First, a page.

Euro-Americans (especially in the southeastern United States) often feel a territorially-based sense of identity around historically constructed land ownership. Some white Americans worry about being replaced by Muslims (and other non-white populations) whom they see as foreigners, outsiders to so-called European heritage. Pride in the Confederacy, religious conservatism, and nationalism all play a role in the development of such territorially-based identities and domination. These Americans defend their place-specific history against groups they consider outsiders, even though Muslims of African descent have lived, labored on, and been buried in and mixed with the Georgian soil since before the founding of the United States.
Some Euro-Americans in Greater Atlanta defend Muslims based on universal liberal and normative constitutional claims to legal rights to religious burial. Some white Southerners who supported the Islamic cemetery were encouraged by their local church leaders to welcome new neighbors in accordance with Christian traditions. Therefore, this incident turned burial space into a political space of conflict. People of diverse backgrounds engaged in distinct political positioning between populism and constitutional traditions. It also generated debates about who belonged to the political community and the role of religion in public life in this Southern town. Finally, the debates revealed beliefs in a cultural hierarchy and contributed to environmental discussions about cemeteries and funerary practices.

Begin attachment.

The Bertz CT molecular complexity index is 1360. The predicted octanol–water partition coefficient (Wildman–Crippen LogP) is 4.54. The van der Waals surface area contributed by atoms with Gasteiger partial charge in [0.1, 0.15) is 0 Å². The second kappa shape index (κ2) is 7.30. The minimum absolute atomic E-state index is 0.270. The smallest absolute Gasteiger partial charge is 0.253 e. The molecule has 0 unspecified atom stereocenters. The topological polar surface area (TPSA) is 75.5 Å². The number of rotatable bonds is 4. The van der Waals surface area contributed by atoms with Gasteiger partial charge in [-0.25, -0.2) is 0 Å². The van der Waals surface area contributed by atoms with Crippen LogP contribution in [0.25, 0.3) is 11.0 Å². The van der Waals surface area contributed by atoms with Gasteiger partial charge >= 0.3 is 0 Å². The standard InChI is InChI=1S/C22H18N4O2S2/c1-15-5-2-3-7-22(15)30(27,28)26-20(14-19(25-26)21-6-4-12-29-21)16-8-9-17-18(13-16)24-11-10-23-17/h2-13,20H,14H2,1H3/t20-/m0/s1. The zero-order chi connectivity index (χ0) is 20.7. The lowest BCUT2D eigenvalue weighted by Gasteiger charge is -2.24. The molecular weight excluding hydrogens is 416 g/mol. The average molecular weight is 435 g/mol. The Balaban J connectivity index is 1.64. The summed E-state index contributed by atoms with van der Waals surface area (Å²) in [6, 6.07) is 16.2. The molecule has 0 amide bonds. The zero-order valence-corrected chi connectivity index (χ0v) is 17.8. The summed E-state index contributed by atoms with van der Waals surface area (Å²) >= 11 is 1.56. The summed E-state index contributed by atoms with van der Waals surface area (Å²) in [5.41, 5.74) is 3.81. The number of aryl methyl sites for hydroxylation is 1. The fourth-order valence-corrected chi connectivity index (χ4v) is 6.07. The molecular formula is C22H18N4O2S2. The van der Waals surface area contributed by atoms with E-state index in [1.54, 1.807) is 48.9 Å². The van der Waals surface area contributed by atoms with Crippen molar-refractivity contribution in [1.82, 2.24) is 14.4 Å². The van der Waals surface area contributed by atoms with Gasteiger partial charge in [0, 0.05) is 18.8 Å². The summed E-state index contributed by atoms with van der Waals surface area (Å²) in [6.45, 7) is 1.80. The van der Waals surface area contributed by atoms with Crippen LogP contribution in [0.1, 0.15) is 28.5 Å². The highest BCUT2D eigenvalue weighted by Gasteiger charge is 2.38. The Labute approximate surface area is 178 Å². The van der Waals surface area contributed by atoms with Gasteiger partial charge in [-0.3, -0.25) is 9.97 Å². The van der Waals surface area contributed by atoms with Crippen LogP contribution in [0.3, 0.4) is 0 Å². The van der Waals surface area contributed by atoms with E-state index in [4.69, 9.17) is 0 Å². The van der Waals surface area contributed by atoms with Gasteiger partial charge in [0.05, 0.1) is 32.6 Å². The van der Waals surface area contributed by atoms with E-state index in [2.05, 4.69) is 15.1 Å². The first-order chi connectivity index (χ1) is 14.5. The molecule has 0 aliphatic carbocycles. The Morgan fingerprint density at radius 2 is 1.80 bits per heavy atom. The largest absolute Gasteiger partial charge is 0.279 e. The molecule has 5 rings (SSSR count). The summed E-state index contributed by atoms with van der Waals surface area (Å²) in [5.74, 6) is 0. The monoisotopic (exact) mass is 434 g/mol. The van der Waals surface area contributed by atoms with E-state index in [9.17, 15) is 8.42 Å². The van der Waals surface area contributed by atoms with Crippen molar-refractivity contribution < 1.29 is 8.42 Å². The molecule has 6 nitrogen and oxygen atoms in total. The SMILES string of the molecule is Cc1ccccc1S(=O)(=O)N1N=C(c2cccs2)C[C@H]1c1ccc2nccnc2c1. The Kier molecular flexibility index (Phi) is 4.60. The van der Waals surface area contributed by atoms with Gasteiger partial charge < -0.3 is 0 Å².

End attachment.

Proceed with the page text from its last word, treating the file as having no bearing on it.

The cemetery as a space for place-making and identity formation
The imam sat in his long white tunic with a red and white keffiyeh over his head. We were under a tree on the green lawn of his mosque, talking about how his community acquired the land. The plot was originally designated for residential and agricultural use. However, he later changed the design to include a cemetery, funeral home, mosque, school, organic farm, and some residences. The need for a separate community cemetery became clear after a traumatic incident in 2014. A young woman died of natural causes, but the authorities decided to perform an autopsy. The imam told me that they took her to a funeral home where “her body lay exposed, half-naked on a steel table in a cold room where male morticians prepared her body. When the sisters of our community saw her like this, they were sad.” His community then began searching for land for a cemetery and funeral home to provide end-of-life care by the community for the community.
My Muslim interlocutors rarely sent their loved ones to be buried in their countries of origin. They asked, “Why would we send them far away when we are settled and live here, have friends and families?” Furthermore, it was important for them to follow Islamic funerary custom, which calls for burying the deceased as quickly as possible. Burial in the United States became even more preferable among members of this community once Muslims started managing their own cemeteries.